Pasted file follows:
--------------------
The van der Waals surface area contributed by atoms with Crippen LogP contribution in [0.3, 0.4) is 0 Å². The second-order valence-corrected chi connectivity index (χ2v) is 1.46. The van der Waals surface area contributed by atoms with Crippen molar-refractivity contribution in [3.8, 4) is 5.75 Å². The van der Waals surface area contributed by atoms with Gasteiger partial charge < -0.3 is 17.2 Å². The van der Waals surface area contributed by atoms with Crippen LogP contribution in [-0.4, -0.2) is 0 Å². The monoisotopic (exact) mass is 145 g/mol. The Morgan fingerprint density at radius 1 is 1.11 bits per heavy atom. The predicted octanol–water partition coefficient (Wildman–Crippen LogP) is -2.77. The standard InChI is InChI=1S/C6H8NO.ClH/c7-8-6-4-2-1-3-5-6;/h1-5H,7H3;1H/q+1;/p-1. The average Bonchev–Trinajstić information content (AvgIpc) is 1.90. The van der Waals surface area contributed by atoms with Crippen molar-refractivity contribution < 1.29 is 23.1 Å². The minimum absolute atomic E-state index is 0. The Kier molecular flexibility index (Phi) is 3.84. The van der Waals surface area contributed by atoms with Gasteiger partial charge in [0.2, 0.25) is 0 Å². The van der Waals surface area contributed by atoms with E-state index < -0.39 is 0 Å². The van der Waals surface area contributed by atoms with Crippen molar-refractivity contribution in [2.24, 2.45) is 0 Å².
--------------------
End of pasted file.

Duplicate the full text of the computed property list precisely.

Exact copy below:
The van der Waals surface area contributed by atoms with Crippen LogP contribution in [0.3, 0.4) is 0 Å². The second-order valence-corrected chi connectivity index (χ2v) is 1.46. The van der Waals surface area contributed by atoms with Crippen molar-refractivity contribution in [3.8, 4) is 5.75 Å². The van der Waals surface area contributed by atoms with Gasteiger partial charge < -0.3 is 17.2 Å². The van der Waals surface area contributed by atoms with Crippen LogP contribution in [-0.4, -0.2) is 0 Å². The monoisotopic (exact) mass is 145 g/mol. The Morgan fingerprint density at radius 1 is 1.11 bits per heavy atom. The predicted octanol–water partition coefficient (Wildman–Crippen LogP) is -2.77. The standard InChI is InChI=1S/C6H8NO.ClH/c7-8-6-4-2-1-3-5-6;/h1-5H,7H3;1H/q+1;/p-1. The average Bonchev–Trinajstić information content (AvgIpc) is 1.90. The van der Waals surface area contributed by atoms with Crippen molar-refractivity contribution < 1.29 is 23.1 Å². The minimum absolute atomic E-state index is 0. The Kier molecular flexibility index (Phi) is 3.84. The van der Waals surface area contributed by atoms with Gasteiger partial charge in [0.2, 0.25) is 0 Å². The van der Waals surface area contributed by atoms with E-state index < -0.39 is 0 Å². The van der Waals surface area contributed by atoms with Crippen molar-refractivity contribution in [2.24, 2.45) is 0 Å².